• internally with Anvil-owned factories, as well as our supply chain.“Anvil Knitwear’s CSR Report”. Business Integration. 5 Dec 2010.<http://www.anvilcsrexperience.com/2010/05/business-integration-af6/>What makes it worth doing to you?The world is becoming increasingly demanding and supportive of the implementation ofenvironmentally-friendly clothing services.Anvil Knitwear asks: Why is being respectful of the environment so important to us?Easy…Its the right thing to do.Its good business, so it impacts the bottom line in a great way.It gives us a competitive edge.It allows us to positively impact the world we live in.Our customers expect it. Actually, they demand it!“Anvil Knitwear CSR Report.” Company Profile. 5 Dec 2010.<http://www.anvilcsrexperience.com/category/profile/>How do you decide how much of the extra cost to pass on to consumers, and how muchtoshareholders/employees?Determining such factors is not a problem for Anvil Knitwear because it has aligned itsbusiness strategies with maintaining eco-friendly apparel.In the last two years, we have worked hard to reduce our organizational carbon footprint,and to continually monitor our ecologic footprint. It started in 2007, when we formallyadopted a set of environmental principles that today guides the decisions we make, andshapes how we behave as a company, as employees, as partners to our stakeholders andas global citizens. These principles guide how we create all of our products.At about the same time, we began introducing environmentally friendly fibers into ourproduct line, from organic and recycled cotton to polyester made from recycled plasticbottles. The success of the eco-products made from these fibers has been tremendous, andour innovation and expertise in this area, coupled with our staunch commitment to afiber’s authenticity, has allowed us to meaningfully distinguish our brand. We arecommitted to continuing to add eco-fibers, and have made a commitment to introducingat least one new-eco product every year. We began working closely with Americanorganic cotton farmers and then financially supporting conventional farmers looking totransition to organic methods. We did this in part to ensure that the supply of US grownorganic cotton continues to increase, but also because the organic methods support a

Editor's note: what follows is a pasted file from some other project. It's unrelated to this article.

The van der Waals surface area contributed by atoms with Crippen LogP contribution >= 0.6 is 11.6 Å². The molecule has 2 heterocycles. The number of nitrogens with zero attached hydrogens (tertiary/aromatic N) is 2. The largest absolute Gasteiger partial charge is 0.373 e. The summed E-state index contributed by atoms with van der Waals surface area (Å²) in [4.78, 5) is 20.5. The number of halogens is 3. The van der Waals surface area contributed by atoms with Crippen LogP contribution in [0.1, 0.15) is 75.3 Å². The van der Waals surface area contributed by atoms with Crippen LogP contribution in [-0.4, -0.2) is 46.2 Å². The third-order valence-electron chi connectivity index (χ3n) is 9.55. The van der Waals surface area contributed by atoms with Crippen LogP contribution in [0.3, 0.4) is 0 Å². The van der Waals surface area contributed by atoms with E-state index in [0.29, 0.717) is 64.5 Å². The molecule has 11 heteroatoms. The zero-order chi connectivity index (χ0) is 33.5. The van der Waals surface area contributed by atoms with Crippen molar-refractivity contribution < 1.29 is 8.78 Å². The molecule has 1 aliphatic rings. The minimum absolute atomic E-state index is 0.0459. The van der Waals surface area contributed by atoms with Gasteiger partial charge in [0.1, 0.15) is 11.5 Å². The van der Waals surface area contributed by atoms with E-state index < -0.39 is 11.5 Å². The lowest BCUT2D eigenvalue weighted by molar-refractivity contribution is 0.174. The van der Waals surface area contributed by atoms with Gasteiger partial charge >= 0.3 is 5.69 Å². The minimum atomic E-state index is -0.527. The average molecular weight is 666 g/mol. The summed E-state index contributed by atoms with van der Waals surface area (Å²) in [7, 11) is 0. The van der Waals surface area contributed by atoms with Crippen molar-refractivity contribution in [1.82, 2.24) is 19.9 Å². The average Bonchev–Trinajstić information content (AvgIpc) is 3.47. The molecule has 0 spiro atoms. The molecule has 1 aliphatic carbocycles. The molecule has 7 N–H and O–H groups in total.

• balanced eco-system and biodiversity.“Anvil Knitwear CSR Report.” Management Approach. 9 Dec. 2010<http://www.anvilcsrexperience.com/2010/08/environmental-management-approach/>Sustainability trends in the apparel and retail sectors have focused on energy and climateissues, material efficiency, manufacturing practices, natural resource conservation,human resources and community development. Currently, brands, retailers and industryassociations are focused on developing product sustainability indices, through whichvendor performance can be compared and on which buying decisions will be made. Untilnow, this has proven favorable for Anvil, since our manufacturing, product andmarketing strategy centers on sustainability and distinguishes us from our competitiveset. It has helped drive growth in both our private label and distributor business, while theassociated initiatives have also offset the increased cost of goods.“Anvil Knitwear CSR Report.” Apparel Sector. 9 Dec. 2010<http://www.anvilcsrexperience.com/2010/08/strategy-and-analysis/>